Heart Failure

When the heart cannot pump blood efficiently, less oxygen is transported to the cells. This will inevitably result in a decrease in energy levels and an inability to exercise much. Other signs can include coughing, panting, and fluid build-up in the abdomen.

Liver Disease

The toxin build-up that occurs when the liver is not functioning as it should, can make a senior dog dazed and confused. You may also notice a yellow tinge to their mucous membranes and chronic nausea as well as weight loss.

Kidney Failure

As is the case when the liver is not working well, there is a toxin build-up that will occur in those with kidney failure. Dogs will sleep more, feel unwell, and may develop bad breath and oral ulcers. One of the characteristic signs of chronic kidney disease is a noticeable increase in thirst and urination.


When an older dog is dehydrated you may notice their gums feel tacky and dry and their eyes appear sunken. Dehydration is more likely when they aren’t eating or drinking well, during warm weather and when an animal has vomiting or diarrhea.


An underactive thyroid is a common issue that occurs in middle-aged and older dogs. The symptoms of lethargy, weight gain, and chronic infections are often mistaken for ‘normal’ signs of aging. A blood test can confirm the diagnosis and treatment with daily medication is usually successful.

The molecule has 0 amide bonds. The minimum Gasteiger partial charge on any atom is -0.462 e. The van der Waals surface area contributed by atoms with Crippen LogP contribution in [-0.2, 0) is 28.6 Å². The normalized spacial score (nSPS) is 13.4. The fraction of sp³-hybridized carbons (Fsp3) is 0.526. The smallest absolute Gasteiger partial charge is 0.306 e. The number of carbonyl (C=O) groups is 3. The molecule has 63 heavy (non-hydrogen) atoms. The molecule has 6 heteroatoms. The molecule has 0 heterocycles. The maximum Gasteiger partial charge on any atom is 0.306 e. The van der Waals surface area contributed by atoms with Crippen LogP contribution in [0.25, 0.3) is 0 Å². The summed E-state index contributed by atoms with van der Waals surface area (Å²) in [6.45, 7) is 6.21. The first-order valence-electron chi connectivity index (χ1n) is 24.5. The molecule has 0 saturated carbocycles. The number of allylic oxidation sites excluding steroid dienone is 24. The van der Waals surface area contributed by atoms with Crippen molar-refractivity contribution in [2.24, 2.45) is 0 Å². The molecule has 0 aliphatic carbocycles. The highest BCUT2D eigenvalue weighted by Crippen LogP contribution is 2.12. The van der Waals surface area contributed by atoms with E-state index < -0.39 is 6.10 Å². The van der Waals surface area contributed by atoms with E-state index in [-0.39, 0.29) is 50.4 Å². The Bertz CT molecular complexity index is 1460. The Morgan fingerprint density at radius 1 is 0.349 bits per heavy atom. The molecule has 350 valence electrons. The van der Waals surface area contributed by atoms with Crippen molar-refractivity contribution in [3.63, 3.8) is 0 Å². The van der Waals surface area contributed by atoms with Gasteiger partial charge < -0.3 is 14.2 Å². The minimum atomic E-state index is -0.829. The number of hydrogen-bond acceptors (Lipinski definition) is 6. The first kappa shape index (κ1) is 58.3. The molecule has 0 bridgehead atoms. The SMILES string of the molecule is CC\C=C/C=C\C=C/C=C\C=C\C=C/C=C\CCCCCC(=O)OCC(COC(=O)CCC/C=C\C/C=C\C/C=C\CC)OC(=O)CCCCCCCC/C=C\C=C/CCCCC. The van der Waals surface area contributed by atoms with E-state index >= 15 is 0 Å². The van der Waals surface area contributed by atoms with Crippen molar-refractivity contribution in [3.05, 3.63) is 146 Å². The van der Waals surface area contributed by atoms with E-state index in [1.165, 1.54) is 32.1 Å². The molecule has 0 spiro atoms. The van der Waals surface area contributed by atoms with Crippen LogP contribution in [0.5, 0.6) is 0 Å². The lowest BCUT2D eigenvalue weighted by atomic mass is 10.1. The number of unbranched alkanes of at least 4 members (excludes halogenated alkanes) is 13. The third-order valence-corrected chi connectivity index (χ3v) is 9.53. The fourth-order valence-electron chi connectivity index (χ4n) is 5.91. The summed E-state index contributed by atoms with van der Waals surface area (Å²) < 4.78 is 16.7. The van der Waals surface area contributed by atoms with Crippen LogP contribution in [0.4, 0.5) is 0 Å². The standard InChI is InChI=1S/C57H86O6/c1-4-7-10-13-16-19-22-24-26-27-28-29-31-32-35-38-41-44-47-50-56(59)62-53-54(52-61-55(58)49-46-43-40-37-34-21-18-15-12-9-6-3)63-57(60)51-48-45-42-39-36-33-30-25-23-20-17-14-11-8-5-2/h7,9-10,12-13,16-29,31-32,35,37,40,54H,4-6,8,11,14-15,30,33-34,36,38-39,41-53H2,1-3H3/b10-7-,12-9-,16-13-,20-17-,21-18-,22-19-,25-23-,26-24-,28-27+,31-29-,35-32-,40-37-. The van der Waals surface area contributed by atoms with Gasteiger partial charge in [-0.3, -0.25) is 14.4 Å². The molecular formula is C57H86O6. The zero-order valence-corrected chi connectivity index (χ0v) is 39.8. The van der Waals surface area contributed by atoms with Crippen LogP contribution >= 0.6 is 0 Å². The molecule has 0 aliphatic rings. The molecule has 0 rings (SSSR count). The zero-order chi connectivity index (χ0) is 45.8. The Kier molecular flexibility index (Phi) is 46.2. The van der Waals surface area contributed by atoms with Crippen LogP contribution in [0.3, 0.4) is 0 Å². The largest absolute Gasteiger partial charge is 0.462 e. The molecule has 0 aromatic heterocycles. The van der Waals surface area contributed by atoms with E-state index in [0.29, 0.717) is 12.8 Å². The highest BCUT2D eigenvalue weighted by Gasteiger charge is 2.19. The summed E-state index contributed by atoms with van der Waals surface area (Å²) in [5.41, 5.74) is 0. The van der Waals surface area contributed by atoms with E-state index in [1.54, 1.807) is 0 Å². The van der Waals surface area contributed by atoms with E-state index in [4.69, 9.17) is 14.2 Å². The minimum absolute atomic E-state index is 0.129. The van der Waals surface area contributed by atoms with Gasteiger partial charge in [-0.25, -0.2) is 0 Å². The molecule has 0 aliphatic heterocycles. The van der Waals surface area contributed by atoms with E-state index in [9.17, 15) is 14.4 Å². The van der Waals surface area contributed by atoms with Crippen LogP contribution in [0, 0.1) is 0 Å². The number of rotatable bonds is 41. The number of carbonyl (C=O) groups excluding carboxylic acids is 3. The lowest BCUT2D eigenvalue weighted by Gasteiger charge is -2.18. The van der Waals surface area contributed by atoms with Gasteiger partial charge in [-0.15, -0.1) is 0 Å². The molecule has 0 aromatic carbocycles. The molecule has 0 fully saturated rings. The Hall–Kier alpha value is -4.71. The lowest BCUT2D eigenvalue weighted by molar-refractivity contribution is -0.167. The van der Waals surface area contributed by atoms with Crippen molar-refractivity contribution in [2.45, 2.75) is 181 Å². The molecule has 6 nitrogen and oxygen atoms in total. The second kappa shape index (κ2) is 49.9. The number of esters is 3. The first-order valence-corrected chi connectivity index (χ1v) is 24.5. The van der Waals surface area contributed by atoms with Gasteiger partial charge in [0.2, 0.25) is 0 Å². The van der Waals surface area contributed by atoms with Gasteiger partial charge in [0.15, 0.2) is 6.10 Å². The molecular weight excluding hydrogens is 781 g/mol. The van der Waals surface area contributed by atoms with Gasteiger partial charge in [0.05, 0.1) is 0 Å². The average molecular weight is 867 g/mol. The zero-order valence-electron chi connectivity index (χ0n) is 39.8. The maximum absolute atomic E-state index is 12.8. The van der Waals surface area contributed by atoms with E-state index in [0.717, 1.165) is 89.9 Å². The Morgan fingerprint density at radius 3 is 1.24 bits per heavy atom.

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What Does This Mean For Your Senior Dog?

Oftentimes, there is no real danger of being difficult to wake and it just means our dog is not as sprightly as they used to be. However, if you have noticed a change in sleeping patterns and are worried your dog is very difficult to wake, a vet visit is sensible.

It is usually a good idea for an older dog to have a general check-up every six months or so. This will allow your vet to pick up on subtle issues which are easy for owners to miss.

Things like rotten back teeth, chronic ear infections, anal gland impactions, an enlarged prostate gland, early joint disease, and heart disease will all be checked for in a routine wellness appointment.

Let your vet know about your concerns so they can assess your dog and perform a neurological and orthopedic exam. They will be looking for signs of diseases that may make it harder for your dog to wake up.

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How Much Do Senior Dogs Sleep?

Senior dogs sleep on average 16-18 hours per day, which is a little more than adults. Keep in mind this will probably be made up of many different naps throughout the day, as well as his main sleep at night.

Sleep is an interesting thing. Young puppies and senior dogs both need more sleep than adult dogs. Puppies need plenty of sleep as they are growing so much, and they use a lot of energy while awake. For seniors, however, it is quite a different story.

Seniors tend to have poor quality sleep as they do not stay in a “deep sleep” state as long as they used to. This can be due to underlying medical issues such as joint pain or breathing difficulties.

Older dogs tend to wake up more frequently overnight as they shift to get comfortable or head to the bathroom. As they don’t usually have a restful night’s sleep, they may need to catch up on their sleep during the day.

As dogs age, both their body and mind will decline in function. Energy levels drop and they spend less time active. As well as spending more time laying down and relaxing, they will drop off more than they used to.

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How do I differentiate between normal sleeping patterns and concerning behavior in my senior dog?